Last season Marios Schwab found inspiration in Old Hollywood, but this time around he has transported his woman from the dreamy, elegant world of cinema to a dark, mysterious natural setting. Schwab himself called his new collection ‘Cha O Ha’, a Navajo phrase which translates as ‘In the wilderness’. The wilderness and its occupants were represented in a number of ways. At one moment a Grecian tribal warrior and an Amazon princess marched down the runway, while at the next models clad in honeycomb-patterned jumpers and dresses evoked the bee and the honey it produces.
Schwab’s colour palette stretched from classic blacks and whites to fierce, dramatic reds and electric blues, and on to more subdued, powdery shades of pinks and creams. Body-hugging pieces, dresses with thigh-high slits, and shoes covered in slashed suede fringes, made in collaboration with Ancient Greek Sandals, insinuated a whiff of sexiness into the air. This was enhanced by leather harnesses, preferably cinched tightly in at the models’ waists. Whether inspired by Fifty Shades of Grey or not, there seems to be a recurring trend where designers want their women to be strapped up and ready to go next season. However, designers aren’t portraying women as silent submissives. On the contrary, harnesses on the catwalk seem to be a sign of empowering domination.
That said, beneath the tough façade of heavy leather and black warpaint there was a layer of something fragile; a whisper which seems to have lingered from Schwab’s AW12-13 collection. Some of the most memorable and celebrated pieces from that collection were inspired by the ‘naked’ dresses which Jean Louis designed for Marlene Dietrich in the 50s and 60s. It seems that those dresses, which carry the illusion of nudity, still tickle Schwab’s curiosity. This time around, however, his creations are edgier than before, although they still carry a feminine touch, suggesting that even in the depths of war or the wilderness, diamonds (or at least Swarovski crystals) are a girl’s best friend.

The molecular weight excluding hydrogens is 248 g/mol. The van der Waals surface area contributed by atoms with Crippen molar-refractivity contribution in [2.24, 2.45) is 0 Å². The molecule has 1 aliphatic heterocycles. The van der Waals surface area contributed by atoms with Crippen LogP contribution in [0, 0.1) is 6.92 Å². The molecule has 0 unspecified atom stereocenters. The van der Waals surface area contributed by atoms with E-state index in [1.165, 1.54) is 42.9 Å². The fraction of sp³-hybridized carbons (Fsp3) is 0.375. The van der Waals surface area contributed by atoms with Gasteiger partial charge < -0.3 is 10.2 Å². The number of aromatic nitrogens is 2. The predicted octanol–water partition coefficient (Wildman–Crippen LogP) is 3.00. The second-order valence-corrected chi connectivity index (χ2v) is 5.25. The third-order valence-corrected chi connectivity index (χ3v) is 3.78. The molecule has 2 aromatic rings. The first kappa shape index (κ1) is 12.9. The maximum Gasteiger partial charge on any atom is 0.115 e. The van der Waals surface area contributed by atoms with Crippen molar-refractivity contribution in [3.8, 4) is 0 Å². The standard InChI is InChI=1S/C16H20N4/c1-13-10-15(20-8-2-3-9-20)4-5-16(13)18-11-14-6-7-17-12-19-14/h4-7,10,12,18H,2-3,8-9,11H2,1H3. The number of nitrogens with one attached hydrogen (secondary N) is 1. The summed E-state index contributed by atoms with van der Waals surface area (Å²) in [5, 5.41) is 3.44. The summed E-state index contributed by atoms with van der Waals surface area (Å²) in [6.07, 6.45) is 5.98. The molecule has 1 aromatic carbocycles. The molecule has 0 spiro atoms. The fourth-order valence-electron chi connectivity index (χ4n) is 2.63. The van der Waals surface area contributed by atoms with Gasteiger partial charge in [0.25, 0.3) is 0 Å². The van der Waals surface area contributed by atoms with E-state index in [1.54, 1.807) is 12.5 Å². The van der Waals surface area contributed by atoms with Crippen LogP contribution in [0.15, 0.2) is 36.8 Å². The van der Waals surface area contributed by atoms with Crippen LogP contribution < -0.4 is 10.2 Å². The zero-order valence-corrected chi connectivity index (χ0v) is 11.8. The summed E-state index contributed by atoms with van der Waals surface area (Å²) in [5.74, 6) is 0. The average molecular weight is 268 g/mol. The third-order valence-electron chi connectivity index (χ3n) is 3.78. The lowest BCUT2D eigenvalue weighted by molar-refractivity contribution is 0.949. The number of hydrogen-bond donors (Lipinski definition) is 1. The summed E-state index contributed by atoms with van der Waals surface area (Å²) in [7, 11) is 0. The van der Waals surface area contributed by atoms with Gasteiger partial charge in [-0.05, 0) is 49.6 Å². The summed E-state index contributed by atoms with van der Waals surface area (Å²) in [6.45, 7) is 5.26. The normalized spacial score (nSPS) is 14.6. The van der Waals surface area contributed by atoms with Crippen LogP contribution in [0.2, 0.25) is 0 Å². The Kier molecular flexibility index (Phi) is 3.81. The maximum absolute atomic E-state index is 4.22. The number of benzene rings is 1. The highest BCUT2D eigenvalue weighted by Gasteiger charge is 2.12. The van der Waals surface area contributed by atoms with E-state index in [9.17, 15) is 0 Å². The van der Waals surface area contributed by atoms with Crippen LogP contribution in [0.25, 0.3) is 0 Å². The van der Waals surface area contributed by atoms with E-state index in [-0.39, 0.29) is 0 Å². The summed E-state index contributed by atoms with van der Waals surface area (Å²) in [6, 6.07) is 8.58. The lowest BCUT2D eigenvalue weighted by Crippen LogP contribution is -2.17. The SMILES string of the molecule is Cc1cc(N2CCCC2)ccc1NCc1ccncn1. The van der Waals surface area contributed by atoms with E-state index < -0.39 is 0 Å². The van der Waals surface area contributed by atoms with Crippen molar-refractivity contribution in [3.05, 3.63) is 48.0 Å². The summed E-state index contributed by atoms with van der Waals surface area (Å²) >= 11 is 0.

At first glance, Schwab might appear to have slightly over-conceptualized his collection. Mixing tribal warriors with a fascination for the life of the bee might seem a bit confusing and far-fetched for some tastes. While you get a strong inkling of where Schwab wanted to go with this collection, you could ask whether he successfully conveyed his ideas to his audience. Then again, the genius of this collection might just lie in this fusion of images of buzzing bees and the fierce, independent warrior. After all, every tribe needs a strong leader – a Queen Bee so to speak – and it was none other than her that we saw parading down Schwab’s runway.